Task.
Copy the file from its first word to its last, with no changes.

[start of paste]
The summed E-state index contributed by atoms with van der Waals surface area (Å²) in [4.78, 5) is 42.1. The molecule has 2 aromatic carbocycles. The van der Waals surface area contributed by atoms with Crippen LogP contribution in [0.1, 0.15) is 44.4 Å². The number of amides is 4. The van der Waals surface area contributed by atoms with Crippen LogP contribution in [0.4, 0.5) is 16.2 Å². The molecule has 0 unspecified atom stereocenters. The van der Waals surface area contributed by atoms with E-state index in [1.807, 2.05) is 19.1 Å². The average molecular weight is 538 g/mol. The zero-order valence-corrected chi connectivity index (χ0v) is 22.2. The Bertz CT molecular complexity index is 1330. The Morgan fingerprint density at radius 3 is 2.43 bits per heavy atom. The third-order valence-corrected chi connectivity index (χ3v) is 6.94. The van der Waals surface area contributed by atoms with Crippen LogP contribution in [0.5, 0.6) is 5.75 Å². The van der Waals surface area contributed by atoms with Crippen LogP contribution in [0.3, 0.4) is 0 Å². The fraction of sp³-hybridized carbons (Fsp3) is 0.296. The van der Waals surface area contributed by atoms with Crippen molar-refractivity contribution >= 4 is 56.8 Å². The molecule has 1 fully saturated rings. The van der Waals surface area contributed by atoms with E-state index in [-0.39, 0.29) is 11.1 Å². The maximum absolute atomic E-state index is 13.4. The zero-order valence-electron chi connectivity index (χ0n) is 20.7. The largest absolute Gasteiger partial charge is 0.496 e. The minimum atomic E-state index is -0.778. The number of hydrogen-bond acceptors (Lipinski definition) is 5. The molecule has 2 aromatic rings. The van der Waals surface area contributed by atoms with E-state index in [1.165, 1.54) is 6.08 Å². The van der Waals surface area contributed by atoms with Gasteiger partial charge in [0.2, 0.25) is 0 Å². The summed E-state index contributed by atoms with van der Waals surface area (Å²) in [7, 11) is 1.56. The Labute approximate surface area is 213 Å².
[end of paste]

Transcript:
The summed E-state index contributed by atoms with van der Waals surface area (Å²) in [4.78, 5) is 42.1. The molecule has 2 aromatic carbocycles. The van der Waals surface area contributed by atoms with Crippen LogP contribution in [0.1, 0.15) is 44.4 Å². The number of amides is 4. The van der Waals surface area contributed by atoms with Crippen LogP contribution in [0.4, 0.5) is 16.2 Å². The molecule has 0 unspecified atom stereocenters. The van der Waals surface area contributed by atoms with E-state index in [1.807, 2.05) is 19.1 Å². The average molecular weight is 538 g/mol. The zero-order valence-corrected chi connectivity index (χ0v) is 22.2. The Bertz CT molecular complexity index is 1330. The Morgan fingerprint density at radius 3 is 2.43 bits per heavy atom. The third-order valence-corrected chi connectivity index (χ3v) is 6.94. The van der Waals surface area contributed by atoms with Crippen LogP contribution in [0.5, 0.6) is 5.75 Å². The van der Waals surface area contributed by atoms with Crippen LogP contribution in [0.3, 0.4) is 0 Å². The fraction of sp³-hybridized carbons (Fsp3) is 0.296. The van der Waals surface area contributed by atoms with Crippen molar-refractivity contribution >= 4 is 56.8 Å². The molecule has 1 fully saturated rings. The van der Waals surface area contributed by atoms with E-state index in [-0.39, 0.29) is 11.1 Å². The maximum absolute atomic E-state index is 13.4. The zero-order valence-electron chi connectivity index (χ0n) is 20.7. The largest absolute Gasteiger partial charge is 0.496 e. The minimum atomic E-state index is -0.778. The number of hydrogen-bond acceptors (Lipinski definition) is 5. The molecule has 2 aromatic rings. The van der Waals surface area contributed by atoms with E-state index in [1.165, 1.54) is 6.08 Å². The van der Waals surface area contributed by atoms with Gasteiger partial charge in [0.2, 0.25) is 0 Å². The summed E-state index contributed by atoms with van der Waals surface area (Å²) in [7, 11) is 1.56. The Labute approximate surface area is 213 Å².